The present case presents questions concerning the law of conditional or contingent wills.
Appellant Martha L. Woods and Henry A. Woods, who is now deceased, were married on February 21, 1987. Both of them had previously been married, and their respective spouses had died. They had each accumulated separate estates. The appellant has two children, and the decedent had no children.
Prior to departing on an automobile trip to Wichita, Kansas, they executed an instrument entitled "AGREEMENT," dated March 27, 1987. The introductory paragraph of this agreement provided:
Time being of the essence and in lieu of executing our last wills and testaments, in the event we should both die as the result of a common disaster, we desire that any property, real or personal, owned by us prior to our marriage, should be distributed to our respective heirs. (Emphasis supplied.)
This agreement then provided that all real and personal property owned by the decedent was to be distributed to five named relatives including the decedent's brother, William G. Woods, who is the appellee herein. All real and personal property owned by the appellant was to be distributed to her son and daughter. The agreement further provided:
IT IS FURTHER AGREED that in the event of an accident or disaster which would result in the death of one of us, the surviving party is to retain ownership in the other's real and personal property until the time of his or her death, at which time distribution of the remaining joint property is to be distributed to the above-named heirs share and share alike.
IT IS FURTHER AGREED that a will or wills carrying out the above instructions shall be made as soon as conveniently can be done after we return from a trip to Wichita, Kansas.
Although the agreement was witnessed by three individuals, neither the appellant nor the decedent stated to them that they were executing wills. The parties to the agreement returned from their trip to Kansas on or about April 5, 1987, and they did not subsequently execute a will or wills. They lived normal active lives until December of 1987 when it was discovered that the decedent had cancer which ultimately resulted in his death on June 11, 1988. The parties stipulated that his death was a result of disease.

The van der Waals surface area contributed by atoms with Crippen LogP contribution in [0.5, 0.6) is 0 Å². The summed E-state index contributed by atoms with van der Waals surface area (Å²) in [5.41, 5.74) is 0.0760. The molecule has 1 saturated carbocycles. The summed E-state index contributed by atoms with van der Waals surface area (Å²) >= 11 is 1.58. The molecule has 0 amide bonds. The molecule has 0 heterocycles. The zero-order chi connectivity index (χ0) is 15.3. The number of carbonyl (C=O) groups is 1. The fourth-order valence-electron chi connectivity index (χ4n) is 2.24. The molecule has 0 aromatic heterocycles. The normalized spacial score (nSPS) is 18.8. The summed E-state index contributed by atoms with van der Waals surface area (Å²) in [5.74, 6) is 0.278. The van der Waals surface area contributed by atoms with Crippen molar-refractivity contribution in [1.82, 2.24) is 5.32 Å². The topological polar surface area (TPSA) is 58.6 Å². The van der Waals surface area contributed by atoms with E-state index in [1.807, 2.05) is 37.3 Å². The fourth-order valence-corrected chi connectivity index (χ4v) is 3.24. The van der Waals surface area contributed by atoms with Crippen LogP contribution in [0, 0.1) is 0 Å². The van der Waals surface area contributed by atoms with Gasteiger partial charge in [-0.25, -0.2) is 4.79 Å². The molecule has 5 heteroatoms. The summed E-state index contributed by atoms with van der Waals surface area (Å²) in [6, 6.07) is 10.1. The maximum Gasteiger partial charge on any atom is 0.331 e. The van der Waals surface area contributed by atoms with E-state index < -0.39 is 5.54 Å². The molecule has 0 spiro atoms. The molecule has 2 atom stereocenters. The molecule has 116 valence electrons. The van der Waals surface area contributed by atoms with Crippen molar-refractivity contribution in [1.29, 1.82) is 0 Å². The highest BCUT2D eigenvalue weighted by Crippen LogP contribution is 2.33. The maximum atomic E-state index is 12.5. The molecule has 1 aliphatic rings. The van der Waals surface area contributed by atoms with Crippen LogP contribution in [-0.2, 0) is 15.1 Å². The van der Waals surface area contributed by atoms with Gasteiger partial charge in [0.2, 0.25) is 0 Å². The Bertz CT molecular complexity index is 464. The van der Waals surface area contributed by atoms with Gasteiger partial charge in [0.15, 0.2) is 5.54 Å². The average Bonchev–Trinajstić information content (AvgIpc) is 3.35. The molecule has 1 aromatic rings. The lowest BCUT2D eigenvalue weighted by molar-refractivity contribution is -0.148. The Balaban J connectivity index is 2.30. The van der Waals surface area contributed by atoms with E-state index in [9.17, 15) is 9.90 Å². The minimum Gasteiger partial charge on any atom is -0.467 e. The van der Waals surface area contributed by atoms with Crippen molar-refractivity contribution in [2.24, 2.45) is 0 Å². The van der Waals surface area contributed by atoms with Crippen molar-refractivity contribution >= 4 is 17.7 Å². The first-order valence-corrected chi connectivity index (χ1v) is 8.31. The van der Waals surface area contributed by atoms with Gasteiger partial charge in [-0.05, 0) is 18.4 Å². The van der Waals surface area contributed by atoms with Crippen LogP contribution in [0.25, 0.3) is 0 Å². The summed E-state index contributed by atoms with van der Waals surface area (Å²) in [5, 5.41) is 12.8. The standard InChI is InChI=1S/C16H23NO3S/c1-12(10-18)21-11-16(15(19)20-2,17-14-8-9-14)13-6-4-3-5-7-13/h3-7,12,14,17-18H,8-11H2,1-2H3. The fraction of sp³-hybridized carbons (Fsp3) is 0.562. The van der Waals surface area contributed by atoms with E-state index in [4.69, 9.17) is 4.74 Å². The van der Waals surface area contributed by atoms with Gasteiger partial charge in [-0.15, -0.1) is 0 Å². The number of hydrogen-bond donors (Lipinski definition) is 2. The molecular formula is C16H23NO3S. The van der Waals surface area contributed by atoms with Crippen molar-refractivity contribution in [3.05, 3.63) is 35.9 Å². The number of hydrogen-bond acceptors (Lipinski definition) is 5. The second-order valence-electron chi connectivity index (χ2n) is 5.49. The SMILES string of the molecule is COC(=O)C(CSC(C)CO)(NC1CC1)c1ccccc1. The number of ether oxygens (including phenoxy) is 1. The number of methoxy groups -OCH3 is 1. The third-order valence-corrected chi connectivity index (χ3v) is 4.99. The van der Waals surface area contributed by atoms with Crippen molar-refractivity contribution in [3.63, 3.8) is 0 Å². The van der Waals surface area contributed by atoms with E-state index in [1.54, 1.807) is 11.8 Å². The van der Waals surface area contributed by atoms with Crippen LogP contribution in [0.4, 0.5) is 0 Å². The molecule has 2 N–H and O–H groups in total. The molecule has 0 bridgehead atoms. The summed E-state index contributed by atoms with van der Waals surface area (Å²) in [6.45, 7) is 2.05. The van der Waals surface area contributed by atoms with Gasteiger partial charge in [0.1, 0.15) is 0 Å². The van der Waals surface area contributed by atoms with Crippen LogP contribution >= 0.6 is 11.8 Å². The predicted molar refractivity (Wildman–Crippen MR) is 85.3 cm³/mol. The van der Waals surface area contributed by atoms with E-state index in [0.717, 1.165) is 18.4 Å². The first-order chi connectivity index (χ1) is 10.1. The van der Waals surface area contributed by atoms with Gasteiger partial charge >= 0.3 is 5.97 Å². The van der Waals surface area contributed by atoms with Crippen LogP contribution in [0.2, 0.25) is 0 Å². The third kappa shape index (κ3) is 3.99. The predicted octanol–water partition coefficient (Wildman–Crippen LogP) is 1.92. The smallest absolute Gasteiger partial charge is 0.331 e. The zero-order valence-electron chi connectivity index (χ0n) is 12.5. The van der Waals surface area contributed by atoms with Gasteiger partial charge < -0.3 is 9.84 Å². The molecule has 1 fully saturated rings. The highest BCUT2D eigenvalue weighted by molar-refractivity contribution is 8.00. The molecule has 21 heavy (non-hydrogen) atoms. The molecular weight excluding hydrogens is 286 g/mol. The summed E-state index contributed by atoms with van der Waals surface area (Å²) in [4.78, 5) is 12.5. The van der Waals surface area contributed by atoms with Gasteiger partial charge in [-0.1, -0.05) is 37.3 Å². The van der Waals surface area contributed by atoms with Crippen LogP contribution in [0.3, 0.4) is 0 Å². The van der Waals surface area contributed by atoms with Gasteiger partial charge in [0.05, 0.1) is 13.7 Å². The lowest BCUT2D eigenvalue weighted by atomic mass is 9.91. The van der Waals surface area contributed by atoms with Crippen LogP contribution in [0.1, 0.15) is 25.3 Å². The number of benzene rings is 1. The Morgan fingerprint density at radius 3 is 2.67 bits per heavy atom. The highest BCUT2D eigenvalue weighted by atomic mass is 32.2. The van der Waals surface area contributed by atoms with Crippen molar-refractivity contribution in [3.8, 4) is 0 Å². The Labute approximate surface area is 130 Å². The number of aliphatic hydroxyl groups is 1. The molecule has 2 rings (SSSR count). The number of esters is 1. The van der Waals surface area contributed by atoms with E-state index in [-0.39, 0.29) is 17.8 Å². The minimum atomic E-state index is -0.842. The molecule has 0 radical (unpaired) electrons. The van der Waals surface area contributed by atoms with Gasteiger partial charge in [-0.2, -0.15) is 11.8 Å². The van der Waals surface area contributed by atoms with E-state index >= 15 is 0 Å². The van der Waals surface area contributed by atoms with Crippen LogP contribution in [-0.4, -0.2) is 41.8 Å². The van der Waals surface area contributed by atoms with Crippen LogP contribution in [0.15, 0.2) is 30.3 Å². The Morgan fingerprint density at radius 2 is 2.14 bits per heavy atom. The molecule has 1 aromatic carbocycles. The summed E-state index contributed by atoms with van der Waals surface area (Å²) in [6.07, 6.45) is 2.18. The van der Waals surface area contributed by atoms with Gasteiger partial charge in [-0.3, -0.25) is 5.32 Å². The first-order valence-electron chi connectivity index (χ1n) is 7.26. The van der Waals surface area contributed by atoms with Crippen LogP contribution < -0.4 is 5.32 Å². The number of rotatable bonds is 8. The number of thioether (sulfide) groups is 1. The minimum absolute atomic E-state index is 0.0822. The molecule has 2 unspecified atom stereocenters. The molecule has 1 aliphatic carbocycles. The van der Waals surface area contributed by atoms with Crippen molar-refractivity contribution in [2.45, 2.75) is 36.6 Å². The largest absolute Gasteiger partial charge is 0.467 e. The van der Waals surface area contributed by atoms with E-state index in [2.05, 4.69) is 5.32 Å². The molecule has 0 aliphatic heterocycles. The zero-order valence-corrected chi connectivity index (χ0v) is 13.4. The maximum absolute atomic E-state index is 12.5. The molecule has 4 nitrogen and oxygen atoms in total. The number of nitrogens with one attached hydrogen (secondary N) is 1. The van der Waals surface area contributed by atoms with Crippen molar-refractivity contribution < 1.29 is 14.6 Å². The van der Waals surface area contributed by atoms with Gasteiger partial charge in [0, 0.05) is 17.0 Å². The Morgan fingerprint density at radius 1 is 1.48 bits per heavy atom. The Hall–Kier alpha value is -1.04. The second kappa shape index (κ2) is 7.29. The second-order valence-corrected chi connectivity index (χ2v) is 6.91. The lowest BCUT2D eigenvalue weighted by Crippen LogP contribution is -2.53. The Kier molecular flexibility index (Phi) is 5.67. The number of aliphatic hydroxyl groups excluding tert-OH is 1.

The appellee filed a petition to probate the agreement as the decedent's last will and testament. The appellant, who is the decedent's sole heir at law, filed a caveat. The probate court denied the caveat, admitted the agreement to probate as a will, and appointed the appellee as administrator with the will annexed. On appeal, the superior court denied appellant's motion for summary judgment and sua sponte granted summary judgment in favor of appellee. Held:
Under the law relating to the construction of wills, all conditions and contingencies expressed in a will are not conditions precedent to the will's enforceability. It has been said:
"Whether a will is to be regarded as contingent turns upon the point whether the contingency is referred to merely as the occasion of or reason for making the will at the time it is made, or is referred to as the reason for making the particular disposition of property which is provided for, and is intended to specify the condition upon which the will is to become operative."
Redfearn on Wills, 148, p. 311 (5th ed.), citing Oetjen v. Diemmer, 115 Ga. 1005 (42 SE 388) (1902)
, and Jossey v. Brown, 119 Ga. 758 (47 SE 350) (1904)
. See also Hill v. Cochran, 258 Ga. 473 (371 SE2d 94) (1988)
While the case law in Georgia is sparse, the application of this rule in other jurisdictions has led to divergent results on the basis of minute variations in the language employed in the instrument sought to be probated as a will. See Bagnall v. Bagnall, 225 SW2d 401 (Tex. 1950) and cits. Consequently, each case turns on its own peculiar facts.
As we read the "AGREEMENT," the parties intended this instrument to effect a testamentary disposition of their property only if one or both of them died as a result of an accident or common disaster during their trip to Kansas. The instrument makes no disposition of property if neither of these conditions precedent occur. In the event they both died as a result thereof, the agreement provided that their respective property would be distributed to their respective beneficiaries. If only one of them died, the agreement provided that the surviving spouse was to retain ownership in the other's real and personal property until the time of his or her death "at which time distribution of the remaining joint property is to be distributed to the above-named heirs share and share alike." 1
We conclude that as a result of the non-occurrence of the conditions precedent, i.e., the death of one of them or both of them by accident or disaster during their trip to Kansas, the agreement never became operative as a will. Accord Meszaros v. Holsberry, 84 S2d 565 (Fla. 1956).
Consequently, we reverse the trial court's denial of appellant's motion for summary judgment and its grant of summary judgment to appellee.